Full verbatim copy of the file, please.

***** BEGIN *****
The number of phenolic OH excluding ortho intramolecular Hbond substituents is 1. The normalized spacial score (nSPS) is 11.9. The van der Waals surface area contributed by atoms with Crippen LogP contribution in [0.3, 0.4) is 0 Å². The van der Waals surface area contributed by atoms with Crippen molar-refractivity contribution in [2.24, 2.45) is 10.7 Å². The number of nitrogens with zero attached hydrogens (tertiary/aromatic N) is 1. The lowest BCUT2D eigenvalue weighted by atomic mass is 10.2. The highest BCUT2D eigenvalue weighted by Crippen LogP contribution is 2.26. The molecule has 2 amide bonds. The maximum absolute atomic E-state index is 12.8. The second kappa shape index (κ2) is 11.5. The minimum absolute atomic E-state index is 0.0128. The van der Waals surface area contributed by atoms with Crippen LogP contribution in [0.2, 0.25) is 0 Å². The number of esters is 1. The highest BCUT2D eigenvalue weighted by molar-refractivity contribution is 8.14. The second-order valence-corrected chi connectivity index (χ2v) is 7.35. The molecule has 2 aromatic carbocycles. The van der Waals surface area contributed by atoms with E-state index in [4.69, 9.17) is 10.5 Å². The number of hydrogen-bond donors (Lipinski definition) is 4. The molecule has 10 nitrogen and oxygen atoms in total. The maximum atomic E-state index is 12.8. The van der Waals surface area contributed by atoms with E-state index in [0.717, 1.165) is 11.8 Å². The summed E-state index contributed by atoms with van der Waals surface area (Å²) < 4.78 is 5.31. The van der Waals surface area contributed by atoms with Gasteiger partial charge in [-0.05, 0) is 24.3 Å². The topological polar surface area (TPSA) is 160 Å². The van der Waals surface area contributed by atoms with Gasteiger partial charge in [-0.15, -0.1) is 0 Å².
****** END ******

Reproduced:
The number of phenolic OH excluding ortho intramolecular Hbond substituents is 1. The normalized spacial score (nSPS) is 11.9. The van der Waals surface area contributed by atoms with Crippen LogP contribution in [0.3, 0.4) is 0 Å². The van der Waals surface area contributed by atoms with Crippen molar-refractivity contribution in [2.24, 2.45) is 10.7 Å². The number of nitrogens with zero attached hydrogens (tertiary/aromatic N) is 1. The lowest BCUT2D eigenvalue weighted by atomic mass is 10.2. The highest BCUT2D eigenvalue weighted by Crippen LogP contribution is 2.26. The molecule has 2 amide bonds. The maximum absolute atomic E-state index is 12.8. The second kappa shape index (κ2) is 11.5. The minimum absolute atomic E-state index is 0.0128. The van der Waals surface area contributed by atoms with Crippen LogP contribution in [0.2, 0.25) is 0 Å². The number of esters is 1. The highest BCUT2D eigenvalue weighted by molar-refractivity contribution is 8.14. The second-order valence-corrected chi connectivity index (χ2v) is 7.35. The molecule has 2 aromatic carbocycles. The van der Waals surface area contributed by atoms with E-state index in [4.69, 9.17) is 10.5 Å². The number of hydrogen-bond donors (Lipinski definition) is 4. The molecule has 10 nitrogen and oxygen atoms in total. The maximum atomic E-state index is 12.8. The van der Waals surface area contributed by atoms with E-state index in [0.717, 1.165) is 11.8 Å². The summed E-state index contributed by atoms with van der Waals surface area (Å²) < 4.78 is 5.31. The van der Waals surface area contributed by atoms with Gasteiger partial charge in [-0.05, 0) is 24.3 Å². The topological polar surface area (TPSA) is 160 Å². The van der Waals surface area contributed by atoms with Gasteiger partial charge in [-0.15, -0.1) is 0 Å².